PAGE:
July 6, 2012

Top 100 Artists of All Time 70 – 61

The Top 100 Artists of All Time, Artists 70-61. For further information as to how the list was created, please click here.

70. Oscar Aleman

Singer, Dancer, guitarist, entertainer, and superb showman. Aleman, born in Buenos Aires, was singing and dancing from age 6. Mostly recording songs with little to no swing dance interest, however, there is a fabulous 2 CD collection of his works from 1938 – 1957 with 53 tracks of the most swingin guitar this side of Django. Favorite Tracks: Beseme Mucho and Tiger Rag.

69. Pee Wee Russell

There are some artists that I have a hard time classifying their music. Pee Wee Russell is one of those artists. Is it straight swing? Dixieland? Trad? New Orleans Swing? I’m sure there are folks out there who know exactly how you would classify his sound. Personally, I prefer to keep the ambiguity of it. Any way you slice it, I Ain’t Gonna Give Nobody None Of My Jelly Roll and Mama’s In The Groove are both kick ass tracks to dance to.

68. Luis Russell

At ABW one year, I had the pleasure of hanging out with Jonas Peterson from Sweden, and after he let me listen to At The Darktown Strutters Ball…I was hooked! That track swings so damn hard! It has this Fletcher Henderson quality about it that I really love. Not sure if it has to do with the fact that Louis Armstrong had taken over the band at the time of the recording, or some magic juju that Russel gave his band, either way you slice it, it swings!  After you buy the 2 disc set 1929-1934, listen to Feelin’ The Spirit…awesome!

67. Gene Kardos

The Kardos theme song: Business In F. If you haven’t heard of that song yet, get out from under your rock, and watch a balboa competition, or ask your friendly neighborhood DJ to play it. Absolutely fabulous! Swingin! Hip! And Hot! And who doesn’t like a song that you can sing along to? Thanks to Cleveland DJ, Mary Ann Carrothers for this fabulous find.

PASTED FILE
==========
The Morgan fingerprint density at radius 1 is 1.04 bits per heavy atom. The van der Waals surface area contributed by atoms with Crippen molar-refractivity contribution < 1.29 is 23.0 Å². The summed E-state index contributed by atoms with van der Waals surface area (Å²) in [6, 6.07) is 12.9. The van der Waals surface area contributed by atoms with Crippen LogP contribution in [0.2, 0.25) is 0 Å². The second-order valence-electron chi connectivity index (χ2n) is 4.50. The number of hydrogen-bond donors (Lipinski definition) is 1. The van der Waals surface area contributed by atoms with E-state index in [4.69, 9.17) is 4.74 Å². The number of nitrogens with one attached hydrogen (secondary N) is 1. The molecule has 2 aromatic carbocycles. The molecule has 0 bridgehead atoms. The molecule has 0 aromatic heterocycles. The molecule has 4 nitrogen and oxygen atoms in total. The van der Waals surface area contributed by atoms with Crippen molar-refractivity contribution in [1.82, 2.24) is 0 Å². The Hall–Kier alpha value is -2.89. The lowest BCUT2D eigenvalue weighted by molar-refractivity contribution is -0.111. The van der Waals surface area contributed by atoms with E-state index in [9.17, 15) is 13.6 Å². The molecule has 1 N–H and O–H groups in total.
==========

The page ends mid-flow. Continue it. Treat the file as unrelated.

66. Roy Eldridge

Roy ‘Little Jazz’ Eldgridge was a jazz trumpet player who was anything but little on the horn. Working with such greats as Ella Fitzgerald and Earl Hines, Eldridge typified the spirit of jazz. Nowhere else is this evident than the time he spent working with Gene Krupa. Paired with Anita O’Day and Krupa, Eldridge recorded great dance tracks such as Let Me Off Uptown and Watch The Birdie. Those tracks you know, but check out ‘Fish Market’…wwwhhhhhaaaaaaaaaaaaa

65. Willie ‘The Lion’ Smith

The father of stride piano and a piano player you would never want to get into a cut contest with, cuz, duh, you’d get cut! I have yet to find any footage of The Lion without a cigar and his pork pie hat. Duke Ellington once said of The Lion “[he] was the greatest influence of all the great jazz piano players who have come along. He has a beat that stays in the mind.” Favorite Track: Harlem Joys.

64. Red Norvo

Red Norvo (along with Hampton) helped make the vibes (vibraphone), one of the most swinginist instruments around! If you are a Fitzgerald/Webb fan, be sure to check out his arrangement of A Tisket! A Tasket! And not to miss, his arrangement of Clap Hands Here Comes Charlie (and no, its not at the standard kick your ass tempo)

63. Ella Mae Morse

Originally hired at age 14 by Jimmy Dorsey (Dorsey thought she was 19), Ella Mae Morse has several hits played at dance venues around the county. The Capitol Collector Series has over 10 playable tracks spanning her illustrious carreer including: Milkman Keep Those Bottle Quiet, Cow Cow Boogie, 40 Cups of Coffee, Shoo Shoo Baby and Mr. Five by Five. Unoffically, The House of Blue Lights has to be the earliest recording I have of a singer using the word Homey!

62. Ray Anthony

Not known for his catalog of swingin tracks, as opposed to his “classic dance songs” like The Bunny Hop and The Hokey Pokey. But there are a few gems that this one time Glenn Miller member has recorded, my favorite: The Fox. One of the best compilation CD’s of all time is/was Oscillatin Rhythm. Out of print now, but if you can get your hands on a copy, buy it without hesitation. Because on that CD, you will find the best version of The Fox you have ever heard.

61. Woody Herman

Woody Herman is one of those bands that I wish I could love more than one song. His is a prolific band leader, and was known for being “The Big Band that Plays The Blues.” But despite this moniker, I just can’t get into many Herman tracks. I find myself limited to At The Woodchoppers Ball (a perennial favorite of dancers), Herman at the Sherman, and The Boogie Woogie Bugle Boy (a much improved version over the Andrews Sisters). His placement on this list transcends my personal favor for Herman and acknowledges his popularity and success outside of my personal taste.

Check out the list:

100 – 91






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